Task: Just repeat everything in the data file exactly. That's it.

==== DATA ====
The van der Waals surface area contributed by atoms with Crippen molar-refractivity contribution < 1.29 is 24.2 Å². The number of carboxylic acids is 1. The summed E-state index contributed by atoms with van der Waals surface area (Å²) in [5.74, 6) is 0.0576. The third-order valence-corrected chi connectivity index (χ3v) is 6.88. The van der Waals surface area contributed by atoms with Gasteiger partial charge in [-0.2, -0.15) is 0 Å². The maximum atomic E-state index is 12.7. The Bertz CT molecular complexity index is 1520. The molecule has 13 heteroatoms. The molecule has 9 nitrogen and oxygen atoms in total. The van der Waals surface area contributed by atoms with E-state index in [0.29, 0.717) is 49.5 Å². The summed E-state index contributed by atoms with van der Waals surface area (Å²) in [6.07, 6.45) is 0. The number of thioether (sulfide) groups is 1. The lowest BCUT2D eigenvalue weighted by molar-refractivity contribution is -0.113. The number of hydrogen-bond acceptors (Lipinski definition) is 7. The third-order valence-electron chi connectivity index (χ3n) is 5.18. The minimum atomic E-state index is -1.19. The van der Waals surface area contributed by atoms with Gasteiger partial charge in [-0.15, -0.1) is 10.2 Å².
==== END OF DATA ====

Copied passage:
The van der Waals surface area contributed by atoms with Crippen molar-refractivity contribution < 1.29 is 24.2 Å². The number of carboxylic acids is 1. The summed E-state index contributed by atoms with van der Waals surface area (Å²) in [5.74, 6) is 0.0576. The third-order valence-corrected chi connectivity index (χ3v) is 6.88. The van der Waals surface area contributed by atoms with Gasteiger partial charge in [-0.2, -0.15) is 0 Å². The maximum atomic E-state index is 12.7. The Bertz CT molecular complexity index is 1520. The molecule has 13 heteroatoms. The molecule has 9 nitrogen and oxygen atoms in total. The van der Waals surface area contributed by atoms with E-state index in [0.29, 0.717) is 49.5 Å². The summed E-state index contributed by atoms with van der Waals surface area (Å²) in [6.07, 6.45) is 0. The number of thioether (sulfide) groups is 1. The lowest BCUT2D eigenvalue weighted by molar-refractivity contribution is -0.113. The number of hydrogen-bond acceptors (Lipinski definition) is 7. The third-order valence-electron chi connectivity index (χ3n) is 5.18. The minimum atomic E-state index is -1.19. The van der Waals surface area contributed by atoms with Gasteiger partial charge in [-0.15, -0.1) is 10.2 Å².